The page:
Tag Archives: Church

There Wasn’t Anything About This in the Book!

I’ve just had one of those evenings where nobody knows what to do, but people turn to me because I’m the Churchwarden!

When I turned up at choir practice the kids were still over in the Parish Centre on their break, so I went into the church, and there was a small creature in the middle of the floor of the north aisle. On closer examination it turned out to be a bat – and a rather inactive one at that.

Many people who have been to our church will know that we have regular visits from bats, but this one was a lot smaller – and they are usually flying around, not sat in the middle of the floor. Luckily Meg our Parish Administrator was around as well, having an additional practice with the Handbell Group. She has regular bat visits at her home, and also had a booklet of contact numbers in the office from previous problems with the bats in the church.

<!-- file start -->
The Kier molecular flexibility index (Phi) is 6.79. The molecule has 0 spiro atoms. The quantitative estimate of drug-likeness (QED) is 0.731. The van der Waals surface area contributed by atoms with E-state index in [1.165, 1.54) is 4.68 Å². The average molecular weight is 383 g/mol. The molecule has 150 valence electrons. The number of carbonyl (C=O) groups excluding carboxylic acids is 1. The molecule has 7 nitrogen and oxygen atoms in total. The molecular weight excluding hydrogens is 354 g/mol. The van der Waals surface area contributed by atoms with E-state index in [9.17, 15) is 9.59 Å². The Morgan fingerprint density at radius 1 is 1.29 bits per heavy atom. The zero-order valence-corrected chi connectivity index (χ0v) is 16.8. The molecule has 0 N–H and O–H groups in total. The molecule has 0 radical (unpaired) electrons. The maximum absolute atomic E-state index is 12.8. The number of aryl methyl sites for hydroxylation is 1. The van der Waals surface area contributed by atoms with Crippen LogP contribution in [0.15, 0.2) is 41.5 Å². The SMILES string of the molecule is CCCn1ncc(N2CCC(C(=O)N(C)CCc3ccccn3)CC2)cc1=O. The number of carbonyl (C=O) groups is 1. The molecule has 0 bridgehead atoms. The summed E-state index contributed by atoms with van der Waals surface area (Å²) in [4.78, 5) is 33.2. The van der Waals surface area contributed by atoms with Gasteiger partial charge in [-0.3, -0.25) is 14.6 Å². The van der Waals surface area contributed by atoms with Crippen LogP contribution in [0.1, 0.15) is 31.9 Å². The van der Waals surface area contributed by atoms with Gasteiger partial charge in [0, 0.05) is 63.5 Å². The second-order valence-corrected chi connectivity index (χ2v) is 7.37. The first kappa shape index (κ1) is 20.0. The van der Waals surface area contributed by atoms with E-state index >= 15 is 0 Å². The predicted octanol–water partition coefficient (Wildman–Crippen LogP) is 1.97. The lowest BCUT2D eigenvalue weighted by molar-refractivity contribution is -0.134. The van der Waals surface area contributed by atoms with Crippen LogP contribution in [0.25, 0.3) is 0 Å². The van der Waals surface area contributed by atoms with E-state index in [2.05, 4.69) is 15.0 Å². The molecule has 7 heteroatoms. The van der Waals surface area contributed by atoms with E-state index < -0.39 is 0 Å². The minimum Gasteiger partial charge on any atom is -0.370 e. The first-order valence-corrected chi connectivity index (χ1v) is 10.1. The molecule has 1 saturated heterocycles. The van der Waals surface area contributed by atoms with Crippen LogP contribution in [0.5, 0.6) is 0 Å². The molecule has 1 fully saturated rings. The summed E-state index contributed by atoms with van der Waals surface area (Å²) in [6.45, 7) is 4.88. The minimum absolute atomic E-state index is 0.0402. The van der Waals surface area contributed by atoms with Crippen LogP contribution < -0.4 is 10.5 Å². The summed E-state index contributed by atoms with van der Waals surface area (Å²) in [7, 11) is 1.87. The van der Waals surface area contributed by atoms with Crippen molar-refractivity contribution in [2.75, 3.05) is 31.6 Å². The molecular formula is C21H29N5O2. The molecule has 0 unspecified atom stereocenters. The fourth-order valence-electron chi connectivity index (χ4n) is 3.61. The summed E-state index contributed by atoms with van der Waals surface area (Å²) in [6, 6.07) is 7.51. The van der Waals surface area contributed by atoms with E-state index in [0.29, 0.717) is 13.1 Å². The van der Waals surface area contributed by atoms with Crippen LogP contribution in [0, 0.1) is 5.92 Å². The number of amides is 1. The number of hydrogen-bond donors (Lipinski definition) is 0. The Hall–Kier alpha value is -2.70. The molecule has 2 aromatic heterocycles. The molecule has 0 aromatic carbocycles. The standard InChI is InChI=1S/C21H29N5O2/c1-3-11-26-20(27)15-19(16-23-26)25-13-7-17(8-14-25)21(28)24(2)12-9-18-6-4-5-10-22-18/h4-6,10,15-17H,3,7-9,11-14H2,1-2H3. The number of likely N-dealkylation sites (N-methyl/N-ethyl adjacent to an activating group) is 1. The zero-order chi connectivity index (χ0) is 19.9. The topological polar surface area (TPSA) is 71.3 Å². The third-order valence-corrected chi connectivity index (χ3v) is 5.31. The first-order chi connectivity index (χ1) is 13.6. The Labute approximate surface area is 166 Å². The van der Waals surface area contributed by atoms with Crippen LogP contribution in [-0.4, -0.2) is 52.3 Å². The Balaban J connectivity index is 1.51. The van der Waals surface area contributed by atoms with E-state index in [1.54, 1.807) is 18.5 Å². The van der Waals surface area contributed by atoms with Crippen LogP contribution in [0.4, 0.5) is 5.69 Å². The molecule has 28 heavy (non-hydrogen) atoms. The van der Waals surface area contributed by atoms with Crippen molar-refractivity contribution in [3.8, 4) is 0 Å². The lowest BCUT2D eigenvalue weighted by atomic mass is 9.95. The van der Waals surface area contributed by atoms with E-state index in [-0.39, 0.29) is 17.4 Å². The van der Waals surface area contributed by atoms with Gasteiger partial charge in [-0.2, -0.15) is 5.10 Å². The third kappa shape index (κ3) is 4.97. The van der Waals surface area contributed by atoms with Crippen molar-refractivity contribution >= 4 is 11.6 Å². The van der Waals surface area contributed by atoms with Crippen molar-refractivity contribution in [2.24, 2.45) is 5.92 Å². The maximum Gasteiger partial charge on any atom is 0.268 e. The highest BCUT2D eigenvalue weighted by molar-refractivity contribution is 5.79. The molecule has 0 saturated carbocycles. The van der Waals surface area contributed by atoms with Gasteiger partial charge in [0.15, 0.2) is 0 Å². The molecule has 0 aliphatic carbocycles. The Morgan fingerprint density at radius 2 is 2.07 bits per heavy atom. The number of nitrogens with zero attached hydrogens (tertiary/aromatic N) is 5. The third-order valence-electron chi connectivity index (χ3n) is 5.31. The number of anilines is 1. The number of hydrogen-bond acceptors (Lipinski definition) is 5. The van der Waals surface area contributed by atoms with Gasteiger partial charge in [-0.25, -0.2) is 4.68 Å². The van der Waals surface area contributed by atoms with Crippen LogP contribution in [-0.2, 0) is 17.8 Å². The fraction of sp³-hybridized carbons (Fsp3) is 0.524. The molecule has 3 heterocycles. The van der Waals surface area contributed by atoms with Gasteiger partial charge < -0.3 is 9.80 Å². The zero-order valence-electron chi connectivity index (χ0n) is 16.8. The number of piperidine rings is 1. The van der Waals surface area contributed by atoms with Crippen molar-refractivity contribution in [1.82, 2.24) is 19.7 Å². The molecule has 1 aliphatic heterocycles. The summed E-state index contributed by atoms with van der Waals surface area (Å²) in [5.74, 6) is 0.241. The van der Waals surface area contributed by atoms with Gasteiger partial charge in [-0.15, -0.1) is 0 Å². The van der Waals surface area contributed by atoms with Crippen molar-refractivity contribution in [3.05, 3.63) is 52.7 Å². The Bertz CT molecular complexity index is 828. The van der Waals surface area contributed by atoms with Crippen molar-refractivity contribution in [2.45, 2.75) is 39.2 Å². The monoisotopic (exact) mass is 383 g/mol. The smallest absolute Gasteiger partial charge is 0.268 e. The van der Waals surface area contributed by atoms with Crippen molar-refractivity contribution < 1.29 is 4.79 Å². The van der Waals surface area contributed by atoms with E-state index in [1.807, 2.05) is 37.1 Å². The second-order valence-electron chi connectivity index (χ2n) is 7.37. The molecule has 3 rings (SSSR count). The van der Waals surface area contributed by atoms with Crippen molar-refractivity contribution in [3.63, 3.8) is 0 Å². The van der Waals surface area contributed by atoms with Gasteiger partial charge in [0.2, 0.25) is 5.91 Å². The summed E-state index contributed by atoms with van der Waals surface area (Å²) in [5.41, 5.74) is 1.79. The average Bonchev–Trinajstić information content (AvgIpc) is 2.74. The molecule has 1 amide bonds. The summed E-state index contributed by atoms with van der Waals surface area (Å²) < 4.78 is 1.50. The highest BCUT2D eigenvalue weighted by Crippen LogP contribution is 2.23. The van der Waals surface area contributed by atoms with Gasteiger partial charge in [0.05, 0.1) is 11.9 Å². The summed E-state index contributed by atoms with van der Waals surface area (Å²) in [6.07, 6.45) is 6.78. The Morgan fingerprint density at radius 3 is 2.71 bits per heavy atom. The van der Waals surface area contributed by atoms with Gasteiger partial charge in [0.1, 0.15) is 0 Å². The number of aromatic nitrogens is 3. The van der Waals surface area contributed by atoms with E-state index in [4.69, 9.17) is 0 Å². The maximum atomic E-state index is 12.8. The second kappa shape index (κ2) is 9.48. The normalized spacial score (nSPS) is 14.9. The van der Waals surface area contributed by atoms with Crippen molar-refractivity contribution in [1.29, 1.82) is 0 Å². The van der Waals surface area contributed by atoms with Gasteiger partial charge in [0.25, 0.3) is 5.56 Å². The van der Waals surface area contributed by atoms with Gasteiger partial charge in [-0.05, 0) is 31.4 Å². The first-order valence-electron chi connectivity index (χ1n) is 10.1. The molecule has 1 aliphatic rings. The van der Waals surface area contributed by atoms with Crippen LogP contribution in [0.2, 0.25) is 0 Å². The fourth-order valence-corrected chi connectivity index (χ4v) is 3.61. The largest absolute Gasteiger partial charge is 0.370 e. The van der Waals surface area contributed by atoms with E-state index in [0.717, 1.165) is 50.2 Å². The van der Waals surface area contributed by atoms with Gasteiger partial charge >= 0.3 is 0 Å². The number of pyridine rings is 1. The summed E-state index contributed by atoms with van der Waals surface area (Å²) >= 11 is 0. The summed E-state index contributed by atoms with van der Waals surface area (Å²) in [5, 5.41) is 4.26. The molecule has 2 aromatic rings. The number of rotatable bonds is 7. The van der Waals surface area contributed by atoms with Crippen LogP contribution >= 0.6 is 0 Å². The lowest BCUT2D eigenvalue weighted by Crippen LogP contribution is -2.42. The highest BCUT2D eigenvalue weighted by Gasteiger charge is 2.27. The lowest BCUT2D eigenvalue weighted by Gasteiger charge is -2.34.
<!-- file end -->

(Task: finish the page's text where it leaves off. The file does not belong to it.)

First off we phoned the local vets, who directed us towards the RSPCA. It is worth saying that tonight was one of the rare occasions when I didn’t have my mobile with me, as it was back at home on charge, as a result trying to speak to the person who knew about bats at the RSPCA proved to be a bit of a pain. When you phone the emergency number you get through to a regular call centre person, who then passes a message to the relevant part of the organisation. They then phone you back – the problem being that twice I didn’t manage to get to the call. No problem I thought, I’ll just dial 1471 and ring them back. That doesn’t work though as the number you dial redirects you to the same emergency number where you can only speak to the normal call centre.